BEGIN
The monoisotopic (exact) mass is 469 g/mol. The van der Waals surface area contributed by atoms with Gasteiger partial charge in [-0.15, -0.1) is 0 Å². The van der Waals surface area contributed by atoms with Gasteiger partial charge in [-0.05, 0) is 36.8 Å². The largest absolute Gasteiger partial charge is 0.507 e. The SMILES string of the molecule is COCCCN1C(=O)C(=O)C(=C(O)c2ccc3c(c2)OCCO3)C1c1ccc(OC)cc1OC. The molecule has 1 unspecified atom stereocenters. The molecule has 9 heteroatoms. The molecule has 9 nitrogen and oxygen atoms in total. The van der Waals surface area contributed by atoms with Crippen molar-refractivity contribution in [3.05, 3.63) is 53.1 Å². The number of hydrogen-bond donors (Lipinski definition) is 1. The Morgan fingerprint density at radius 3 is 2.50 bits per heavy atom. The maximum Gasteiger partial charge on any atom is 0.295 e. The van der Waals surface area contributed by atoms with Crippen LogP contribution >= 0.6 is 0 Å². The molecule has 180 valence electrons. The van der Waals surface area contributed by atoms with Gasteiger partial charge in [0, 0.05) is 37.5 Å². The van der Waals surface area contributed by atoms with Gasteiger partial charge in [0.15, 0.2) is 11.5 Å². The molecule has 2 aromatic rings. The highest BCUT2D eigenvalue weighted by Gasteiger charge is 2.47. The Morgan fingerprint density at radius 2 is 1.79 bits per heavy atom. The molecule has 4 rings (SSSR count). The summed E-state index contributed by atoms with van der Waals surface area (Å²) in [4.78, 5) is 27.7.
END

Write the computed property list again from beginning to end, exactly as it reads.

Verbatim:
The monoisotopic (exact) mass is 469 g/mol. The van der Waals surface area contributed by atoms with Gasteiger partial charge in [-0.15, -0.1) is 0 Å². The van der Waals surface area contributed by atoms with Gasteiger partial charge in [-0.05, 0) is 36.8 Å². The largest absolute Gasteiger partial charge is 0.507 e. The SMILES string of the molecule is COCCCN1C(=O)C(=O)C(=C(O)c2ccc3c(c2)OCCO3)C1c1ccc(OC)cc1OC. The molecule has 1 unspecified atom stereocenters. The molecule has 9 heteroatoms. The molecule has 9 nitrogen and oxygen atoms in total. The van der Waals surface area contributed by atoms with Crippen molar-refractivity contribution in [3.05, 3.63) is 53.1 Å². The number of hydrogen-bond donors (Lipinski definition) is 1. The Morgan fingerprint density at radius 3 is 2.50 bits per heavy atom. The maximum Gasteiger partial charge on any atom is 0.295 e. The van der Waals surface area contributed by atoms with Crippen LogP contribution >= 0.6 is 0 Å². The molecule has 180 valence electrons. The van der Waals surface area contributed by atoms with Gasteiger partial charge in [0, 0.05) is 37.5 Å². The van der Waals surface area contributed by atoms with Gasteiger partial charge in [0.15, 0.2) is 11.5 Å². The molecule has 2 aromatic rings. The highest BCUT2D eigenvalue weighted by Gasteiger charge is 2.47. The Morgan fingerprint density at radius 2 is 1.79 bits per heavy atom. The molecule has 4 rings (SSSR count). The summed E-state index contributed by atoms with van der Waals surface area (Å²) in [4.78, 5) is 27.7.